By Jeff Barker
As fuel prices go higher, so does the occurrence of fuel theft.
Anyone who has ever owned a truck will tell you that fuel is likely the single biggest operating expense. It’s already bad enough that the freight rates don’t ever seem to keep up with the rising fuel costs, but unfortunately there are some scumbags nearly everywhere who will attempt to reduce their own operating costs by striking gold at the expense of others.
Fortunately, there are good habits to get into as well as a few aftermarket add-on devices that can help you prevent this from taking place.
When and where to fuel
Many of us may not think about it often, but when we’re at the fuel island topping off our tanks some cheap freight haulers with ill intent are likely to be hanging around – watching and waiting for us to park our trucks and leave them unattended for a short period of time.
If you decide to go inside the truck stop to take a shower or eat at a sit-down restaurant, that will give them just enough time to suck your tanks dry before you return. In fact, a few of those bastards have been seen with electric siphon pumps in their side boxes that are capable of completely drawing out a full 150-gallon tank of fuel within 10 to 15 minutes.
It’s best to avoid parking and leaving the truck unattended for a while. Fuel your truck when you begin your day of driving and immediately before you leave. That way, when you park for your 10-hour rest period and some idiot decides to remove your caps and look in your tanks, there will be less of a temptation for them to do anything.
Also, if you know your truck will be unattended for awhile – during time off at home, taking a break at a hotel, or leaving it at a repair shop, for example – make it a point to leave it there with as little fuel as possible. But it would be wise to remind yourself to fuel up when you go back to work to save yourself from any self-induced embarrassment of running out of fuel.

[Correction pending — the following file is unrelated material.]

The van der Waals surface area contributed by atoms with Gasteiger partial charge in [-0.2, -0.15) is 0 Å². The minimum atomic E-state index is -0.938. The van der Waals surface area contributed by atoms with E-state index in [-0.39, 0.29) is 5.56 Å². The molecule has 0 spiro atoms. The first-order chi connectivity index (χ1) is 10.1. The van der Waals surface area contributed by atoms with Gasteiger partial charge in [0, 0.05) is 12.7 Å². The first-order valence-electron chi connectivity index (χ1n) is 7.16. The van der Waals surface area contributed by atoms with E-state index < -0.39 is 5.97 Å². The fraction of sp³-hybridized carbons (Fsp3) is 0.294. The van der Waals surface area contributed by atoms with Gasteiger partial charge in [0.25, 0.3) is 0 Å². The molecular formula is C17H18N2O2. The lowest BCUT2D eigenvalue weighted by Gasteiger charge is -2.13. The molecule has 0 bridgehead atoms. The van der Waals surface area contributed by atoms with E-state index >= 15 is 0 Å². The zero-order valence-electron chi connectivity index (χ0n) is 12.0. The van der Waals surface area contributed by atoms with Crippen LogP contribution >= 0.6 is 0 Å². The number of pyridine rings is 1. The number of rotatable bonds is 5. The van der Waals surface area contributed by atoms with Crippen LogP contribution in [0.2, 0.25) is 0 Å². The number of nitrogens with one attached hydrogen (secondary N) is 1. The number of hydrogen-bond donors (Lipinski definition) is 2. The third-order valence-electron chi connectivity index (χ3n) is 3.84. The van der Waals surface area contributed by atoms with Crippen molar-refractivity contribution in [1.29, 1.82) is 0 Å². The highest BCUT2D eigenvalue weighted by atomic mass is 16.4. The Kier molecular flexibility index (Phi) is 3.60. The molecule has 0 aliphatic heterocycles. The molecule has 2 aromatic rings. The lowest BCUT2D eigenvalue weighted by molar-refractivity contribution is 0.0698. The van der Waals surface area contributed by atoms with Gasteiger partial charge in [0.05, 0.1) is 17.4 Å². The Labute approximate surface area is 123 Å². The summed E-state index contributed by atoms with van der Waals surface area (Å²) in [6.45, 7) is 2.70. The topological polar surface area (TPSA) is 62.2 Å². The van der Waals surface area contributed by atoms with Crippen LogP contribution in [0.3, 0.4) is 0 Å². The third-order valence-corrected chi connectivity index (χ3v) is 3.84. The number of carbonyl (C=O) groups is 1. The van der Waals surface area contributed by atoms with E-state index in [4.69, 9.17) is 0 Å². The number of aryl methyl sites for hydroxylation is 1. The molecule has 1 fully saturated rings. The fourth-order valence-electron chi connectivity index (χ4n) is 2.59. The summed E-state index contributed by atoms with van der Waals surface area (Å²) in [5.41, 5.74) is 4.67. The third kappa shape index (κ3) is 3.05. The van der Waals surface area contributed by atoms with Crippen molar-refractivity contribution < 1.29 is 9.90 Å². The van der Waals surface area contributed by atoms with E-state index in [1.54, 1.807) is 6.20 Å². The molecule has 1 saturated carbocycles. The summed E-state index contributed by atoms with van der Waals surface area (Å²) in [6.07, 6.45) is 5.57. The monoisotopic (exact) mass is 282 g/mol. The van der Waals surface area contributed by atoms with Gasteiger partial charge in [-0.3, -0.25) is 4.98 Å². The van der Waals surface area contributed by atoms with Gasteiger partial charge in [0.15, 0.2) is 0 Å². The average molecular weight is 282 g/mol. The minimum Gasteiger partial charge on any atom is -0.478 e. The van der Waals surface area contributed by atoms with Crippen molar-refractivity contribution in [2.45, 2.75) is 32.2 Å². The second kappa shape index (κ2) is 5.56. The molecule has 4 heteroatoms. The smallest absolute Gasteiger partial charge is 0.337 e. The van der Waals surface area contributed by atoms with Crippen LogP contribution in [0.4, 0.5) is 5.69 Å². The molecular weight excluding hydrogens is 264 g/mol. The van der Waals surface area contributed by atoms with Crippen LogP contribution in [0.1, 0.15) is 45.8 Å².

Fuel theft prevention devices
Locking fuel caps have been around for many years and are normally good visual deterrents for would-be fuel thieves. The downside is that they are very expensive to buy, not to mention that during the cold winter the locks are prone to freezing to the point where the cap can’t be unlocked for removal.
Even locks with covers on them are prone to this, as condensation forms in the lock because of the temperature differences between the inside of the tank being kept warm by the hot return fuel from the engine and the cold ambient air. This can prove quite frustrating when it comes time to fuel up and you can’t get the caps off.
Anti-siphon screens came around a few years ago and are a cheaper alternative to the locking fuel caps. The downside to these devices is that if you’re in a situation where you need to siphon fuel out for your own purpose – like filling up a new fuel filter when you need to replace one at roadside, adding fuel to a reefer unit tank when it’s close to empty, or helping out someone else who ran out of fuel – it will be next to impossible to do so. Anti-siphon screens are designed to not be removed once installed; otherwise, their purpose could easily be defeated by someone wanting your fuel more than you do. LL
Jeff Barker is an OOIDA member and a former certified diesel mechanic. He can be reached at firstname.lastname@example.org.